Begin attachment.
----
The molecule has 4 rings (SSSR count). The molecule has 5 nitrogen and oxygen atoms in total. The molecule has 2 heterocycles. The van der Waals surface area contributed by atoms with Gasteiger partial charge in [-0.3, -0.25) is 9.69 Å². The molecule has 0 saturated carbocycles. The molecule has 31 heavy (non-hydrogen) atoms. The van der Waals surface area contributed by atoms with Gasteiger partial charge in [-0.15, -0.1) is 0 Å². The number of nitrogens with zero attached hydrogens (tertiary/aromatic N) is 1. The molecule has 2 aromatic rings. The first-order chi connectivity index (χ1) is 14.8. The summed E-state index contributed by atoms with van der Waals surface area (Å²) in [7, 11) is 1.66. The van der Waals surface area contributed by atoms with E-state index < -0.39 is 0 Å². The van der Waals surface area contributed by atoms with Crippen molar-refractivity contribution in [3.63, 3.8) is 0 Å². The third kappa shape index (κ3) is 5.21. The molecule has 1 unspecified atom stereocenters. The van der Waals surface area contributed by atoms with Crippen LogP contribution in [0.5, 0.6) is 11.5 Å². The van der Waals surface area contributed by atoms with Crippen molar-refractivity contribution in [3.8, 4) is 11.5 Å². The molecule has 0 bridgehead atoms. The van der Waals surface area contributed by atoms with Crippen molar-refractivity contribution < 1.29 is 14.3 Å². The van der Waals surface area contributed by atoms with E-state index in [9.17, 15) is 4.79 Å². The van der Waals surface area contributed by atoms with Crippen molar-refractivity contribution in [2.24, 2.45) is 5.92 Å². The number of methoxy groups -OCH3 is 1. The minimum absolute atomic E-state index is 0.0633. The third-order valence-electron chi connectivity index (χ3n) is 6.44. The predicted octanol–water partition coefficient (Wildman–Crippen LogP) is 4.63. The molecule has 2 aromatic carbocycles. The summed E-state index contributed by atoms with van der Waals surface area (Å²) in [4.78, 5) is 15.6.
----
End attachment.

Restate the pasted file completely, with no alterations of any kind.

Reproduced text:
The molecule has 4 rings (SSSR count). The molecule has 5 nitrogen and oxygen atoms in total. The molecule has 2 heterocycles. The van der Waals surface area contributed by atoms with Gasteiger partial charge in [-0.3, -0.25) is 9.69 Å². The molecule has 0 saturated carbocycles. The molecule has 31 heavy (non-hydrogen) atoms. The van der Waals surface area contributed by atoms with Gasteiger partial charge in [-0.15, -0.1) is 0 Å². The number of nitrogens with zero attached hydrogens (tertiary/aromatic N) is 1. The molecule has 2 aromatic rings. The first-order chi connectivity index (χ1) is 14.8. The summed E-state index contributed by atoms with van der Waals surface area (Å²) in [7, 11) is 1.66. The van der Waals surface area contributed by atoms with E-state index < -0.39 is 0 Å². The van der Waals surface area contributed by atoms with Crippen molar-refractivity contribution in [3.63, 3.8) is 0 Å². The third kappa shape index (κ3) is 5.21. The molecule has 1 unspecified atom stereocenters. The van der Waals surface area contributed by atoms with Crippen LogP contribution in [0.5, 0.6) is 11.5 Å². The van der Waals surface area contributed by atoms with Crippen molar-refractivity contribution in [3.8, 4) is 11.5 Å². The molecule has 0 bridgehead atoms. The van der Waals surface area contributed by atoms with Crippen molar-refractivity contribution < 1.29 is 14.3 Å². The van der Waals surface area contributed by atoms with E-state index in [9.17, 15) is 4.79 Å². The van der Waals surface area contributed by atoms with Crippen molar-refractivity contribution in [2.24, 2.45) is 5.92 Å². The number of methoxy groups -OCH3 is 1. The minimum absolute atomic E-state index is 0.0633. The third-order valence-electron chi connectivity index (χ3n) is 6.44. The predicted octanol–water partition coefficient (Wildman–Crippen LogP) is 4.63. The molecule has 2 aromatic carbocycles. The summed E-state index contributed by atoms with van der Waals surface area (Å²) in [4.78, 5) is 15.6.